The United States and the G7 are beginning to admit it: Russia’s full-scale invasion of Ukraine is going to drag on for years.
What many, particularly in Russia, thought would be a three-day war is now entering its 20th month. Progress in Ukraine’s counteroffensive has been slower than anticipated, with the two countries set for a stalemate as the difficult conditions of winter approach.
Kyiv is liberating villages, so it’s unfair to say they’ve made no progress at all. However, according to “War Mapper” on X, the site formerly known as Twitter, Ukraine is liberating 0.01% of its territory a month.
Continued Calls For Support
Western support for Kyiv remains strong, but cracks are beginning to appear.
President Joe Biden, in his address to the United Nations General Assembly reiterated support for the war-torn nation. “We have to stand up to this naked aggression today and deter other would-be aggressors tomorrow,” he said, adding that the U.S. and its allies “will continue to stand with the brave people of Ukraine as they defend their sovereignty and territorial integrity and their freedom.”
Biden wasn’t the only high-profile figure to call for continued support. At Monday’s meeting of the Ukraine Defense Contact Group, Defense Secretary Lloyd Austin called on the 50+ members to “continue to demonstrate our iron sense of purpose” in Ukraine’s fight against Russia.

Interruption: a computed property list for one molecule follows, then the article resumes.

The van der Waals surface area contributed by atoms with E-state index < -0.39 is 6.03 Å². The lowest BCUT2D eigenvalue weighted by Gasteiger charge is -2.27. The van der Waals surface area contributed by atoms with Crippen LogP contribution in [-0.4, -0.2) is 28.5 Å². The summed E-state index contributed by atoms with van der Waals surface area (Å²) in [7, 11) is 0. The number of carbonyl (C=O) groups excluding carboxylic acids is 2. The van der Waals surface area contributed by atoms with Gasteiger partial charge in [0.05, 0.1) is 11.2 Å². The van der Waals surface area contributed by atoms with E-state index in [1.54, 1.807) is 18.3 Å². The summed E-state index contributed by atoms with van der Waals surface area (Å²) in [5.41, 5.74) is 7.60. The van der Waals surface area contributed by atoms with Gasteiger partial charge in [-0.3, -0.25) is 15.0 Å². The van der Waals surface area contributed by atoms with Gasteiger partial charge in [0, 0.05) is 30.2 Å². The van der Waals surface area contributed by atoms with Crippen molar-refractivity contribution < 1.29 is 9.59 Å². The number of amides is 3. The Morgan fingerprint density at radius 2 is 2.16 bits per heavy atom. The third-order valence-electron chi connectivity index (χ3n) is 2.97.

“Our commitment to Ukraine isn’t just for the duration of one campaign. It’s a commitment to long-term security in Europe and beyond. And it’s a commitment to our shared values of freedom and sovereignty,” he added. “This Contact Group has done so much for the people of Ukraine. And it must continue to evolve to sustain our support over the long haul.”
However, Western discontent is starting to grow. Prominent Republican candidates have pledged to withdraw funding for Ukraine if elected, reflecting growing doubt within the party and across the nation.
Funding For The Future
President Biden is seeking a further $24billion in support for Ukraine for the fiscal year beginning October 1. Given warnings of a government shutdown and increased opposition within Congress, that may be difficult.
The European Union is pledging a €50 billion ($53 billion) support package to be delivered through 2027. Germany, second in terms of support behind the U.S., has pledged €5 billion throughout that period. Further funding may be announced, but it’s evident that the duration of the war is now a matter of years rather than weeks or months.
One G7 official, speaking on condition of anonymity, said that the general consensus among the alliance is that the war is likely to last six or seven more years. A senior U.S. State Department official, again speaking anonymously, said the conflict is likely to last for the medium or long term.
With winter approaching, it’s likely the war will tone down due to the unforgiving conditions. If every summer is a repeat of this year, the war is unlikely to end anytime soon.
Shay Bottomley is a British journalist based in Canada. He has written for the Western Standard, Maidenhead Advertiser, Slough Express, Windsor Express, Berkshire Live and Southend Echo, and has covered notable events including the Queen’s Platinum Jubilee.